The Options Playbook

Featuring 40 options strategies for bulls, bears, rookies, all-stars and everyone in between Ally Invest

Cash-Secured Put

Cash-Secured Put

NOTE: This graph shows profit and loss of long stock and the short put.

The Strategy

Selling the put obligates you to buy stock at strike price A if the option is assigned.

In this instance, you’re selling the put with the intention of buying the stock after the put is assigned. When running this strategy, you may wish to consider selling the put slightly out-of-the-money. If you do so, you’re hoping that the stock will make a bearish move, dip below the strike price, and stay there. That way the put will be assigned and you’ll end up owning the stock. Naturally, you’ll want the stock to rise in the long-term.

The premium received for the put you sell will lower the cost basis on the stock you want to buy. If the stock doesn’t make a bearish move by expiration, you still keep the premium for selling the put. That’s sort of nice, because it’s one of the few instances when you can profit by being wrong.

Options Guy's Tip

Brian Overby Don’t go overboard with the leverage you can get when selling puts. A general rule of thumb is this: If you’re used to buying 100 shares of stock per trade, sell one put contract (1 contract = 100 shares). If you’re comfortable buying 200 shares, sell two put contracts, and so on.

The Setup

  • Sell a put, strike price A
  • Keep enough cash on hand to buy the stock if the put is assigned
  • Generally, the stock price will be above strike A

Who Should Run It

Rookies and higher

NOTE: Cash-secured puts can be executed by investors at any level. The Rookie’s Corner suggests other plays more suited to beginning options traders.

When to Run It

Bearish Bullish You’re slightly bearish short-term, bullish long-term.

Break-even at Expiration

Strike A minus the premium received for the put.

The Sweet Spot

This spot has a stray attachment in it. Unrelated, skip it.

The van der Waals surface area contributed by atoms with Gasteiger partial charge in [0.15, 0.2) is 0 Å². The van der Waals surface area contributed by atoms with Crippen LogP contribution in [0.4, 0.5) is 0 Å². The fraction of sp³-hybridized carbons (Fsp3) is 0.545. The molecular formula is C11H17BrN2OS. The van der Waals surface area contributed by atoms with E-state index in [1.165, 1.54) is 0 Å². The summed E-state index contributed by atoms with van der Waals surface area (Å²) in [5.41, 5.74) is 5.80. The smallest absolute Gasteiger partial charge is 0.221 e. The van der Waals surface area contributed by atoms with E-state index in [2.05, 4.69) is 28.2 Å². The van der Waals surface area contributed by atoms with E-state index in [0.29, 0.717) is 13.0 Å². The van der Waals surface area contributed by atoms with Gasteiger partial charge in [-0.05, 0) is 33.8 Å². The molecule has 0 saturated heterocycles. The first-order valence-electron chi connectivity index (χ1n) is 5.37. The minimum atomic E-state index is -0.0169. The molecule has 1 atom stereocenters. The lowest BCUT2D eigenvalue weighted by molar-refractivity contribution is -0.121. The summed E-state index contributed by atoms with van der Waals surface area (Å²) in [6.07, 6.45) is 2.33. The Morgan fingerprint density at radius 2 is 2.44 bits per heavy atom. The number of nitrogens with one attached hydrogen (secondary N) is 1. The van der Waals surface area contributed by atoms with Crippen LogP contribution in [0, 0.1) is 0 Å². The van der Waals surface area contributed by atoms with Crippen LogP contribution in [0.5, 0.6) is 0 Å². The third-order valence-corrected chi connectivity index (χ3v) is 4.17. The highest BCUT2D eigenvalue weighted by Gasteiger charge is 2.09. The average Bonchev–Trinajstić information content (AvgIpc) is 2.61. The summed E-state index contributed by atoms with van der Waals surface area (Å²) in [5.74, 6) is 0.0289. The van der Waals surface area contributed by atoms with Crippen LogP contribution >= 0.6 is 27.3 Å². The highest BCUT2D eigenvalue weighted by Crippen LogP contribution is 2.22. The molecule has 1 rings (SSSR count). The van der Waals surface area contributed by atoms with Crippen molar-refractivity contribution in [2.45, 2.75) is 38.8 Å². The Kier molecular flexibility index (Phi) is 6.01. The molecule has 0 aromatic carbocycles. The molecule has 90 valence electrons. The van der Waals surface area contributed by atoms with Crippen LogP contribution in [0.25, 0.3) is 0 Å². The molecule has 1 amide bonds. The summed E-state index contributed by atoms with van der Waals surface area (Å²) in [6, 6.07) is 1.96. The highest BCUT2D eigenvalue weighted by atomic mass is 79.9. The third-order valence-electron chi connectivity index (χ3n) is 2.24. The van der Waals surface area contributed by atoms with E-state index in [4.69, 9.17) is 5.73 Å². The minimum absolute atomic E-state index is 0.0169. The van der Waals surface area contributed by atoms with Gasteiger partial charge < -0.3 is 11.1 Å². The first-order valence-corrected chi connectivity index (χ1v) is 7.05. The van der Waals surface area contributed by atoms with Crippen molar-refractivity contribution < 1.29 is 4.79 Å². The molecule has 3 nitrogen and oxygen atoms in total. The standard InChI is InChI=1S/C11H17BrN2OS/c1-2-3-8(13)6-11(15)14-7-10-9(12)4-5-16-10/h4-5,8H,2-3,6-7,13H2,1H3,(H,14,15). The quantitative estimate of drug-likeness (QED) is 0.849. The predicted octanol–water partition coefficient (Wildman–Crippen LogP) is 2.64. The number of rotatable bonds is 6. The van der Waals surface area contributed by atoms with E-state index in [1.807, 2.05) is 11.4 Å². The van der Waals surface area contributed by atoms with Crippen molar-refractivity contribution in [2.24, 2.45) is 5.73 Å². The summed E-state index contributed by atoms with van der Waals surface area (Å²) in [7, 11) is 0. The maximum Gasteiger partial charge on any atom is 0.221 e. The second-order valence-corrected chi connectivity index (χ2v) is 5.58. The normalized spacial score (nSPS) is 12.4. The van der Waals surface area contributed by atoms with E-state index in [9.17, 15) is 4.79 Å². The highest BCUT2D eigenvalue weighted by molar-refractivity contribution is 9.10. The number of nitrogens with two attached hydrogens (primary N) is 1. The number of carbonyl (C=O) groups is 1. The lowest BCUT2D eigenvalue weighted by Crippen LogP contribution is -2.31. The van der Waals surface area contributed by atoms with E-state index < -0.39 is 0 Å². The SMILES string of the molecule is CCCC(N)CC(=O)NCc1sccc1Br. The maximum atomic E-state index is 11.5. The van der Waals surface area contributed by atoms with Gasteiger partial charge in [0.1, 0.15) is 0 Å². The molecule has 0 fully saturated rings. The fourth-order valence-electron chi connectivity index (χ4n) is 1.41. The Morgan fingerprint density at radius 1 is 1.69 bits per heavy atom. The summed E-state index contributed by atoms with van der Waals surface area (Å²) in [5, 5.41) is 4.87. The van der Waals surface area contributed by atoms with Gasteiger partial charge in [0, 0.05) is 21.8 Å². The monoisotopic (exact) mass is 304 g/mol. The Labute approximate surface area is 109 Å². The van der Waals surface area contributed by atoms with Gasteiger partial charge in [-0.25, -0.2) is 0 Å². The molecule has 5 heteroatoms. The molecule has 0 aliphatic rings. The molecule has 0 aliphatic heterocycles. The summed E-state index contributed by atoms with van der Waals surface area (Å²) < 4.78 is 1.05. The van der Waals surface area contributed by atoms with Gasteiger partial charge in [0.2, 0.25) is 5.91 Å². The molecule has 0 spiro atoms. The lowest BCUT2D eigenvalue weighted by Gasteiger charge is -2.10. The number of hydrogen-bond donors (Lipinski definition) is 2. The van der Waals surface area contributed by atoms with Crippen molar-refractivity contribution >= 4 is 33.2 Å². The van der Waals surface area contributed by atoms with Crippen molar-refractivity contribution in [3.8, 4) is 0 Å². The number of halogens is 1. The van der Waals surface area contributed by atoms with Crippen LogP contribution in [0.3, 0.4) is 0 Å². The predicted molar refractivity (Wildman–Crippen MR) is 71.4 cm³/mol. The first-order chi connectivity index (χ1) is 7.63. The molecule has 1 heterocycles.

You want the stock price to be just below strike A at expiration. Remember, the goal here is to wind up owning the stock.

Maximum Potential Profit

Potential profit is limited to the premium received from selling the put. (If the puts are assigned, potential profit is changed to a “long stock” position.)

Maximum Potential Loss

Potential loss is substantial, but limited to the strike price if the stock goes to zero. (If the puts are assigned, potential loss is changed to a “long stock” position.)

Ally Invest Margin Requirement

You must have enough cash to cover the cost of purchasing the stock at the strike price.

NOTE: The premium received from establishing the short put may be applied to the initial margin requirement.

As Time Goes By

For this strategy, time decay is your friend. You want the price of the option you sold to approach zero. That means if you choose to close your position prior to expiration, it will be less expensive to buy it back.

Implied Volatility

After the strategy is established, you want implied volatility to decrease. That will decrease the price of the option you sold, so if you choose to close your position prior to expiration it will be less expensive to do so.

Check your strategy with Ally Invest tools

  • Use the Profit + Loss Calculator to establish break-even points, evaluate how your strategy might change as expiration approaches, and analyze the Option Greeks.
  • Look at stock fundamentals on Ally Invest’s research page. The idea is to hold the stock longer-term, so you need to be comfortable with that.

Don’t have an Ally Invest account? Open one today!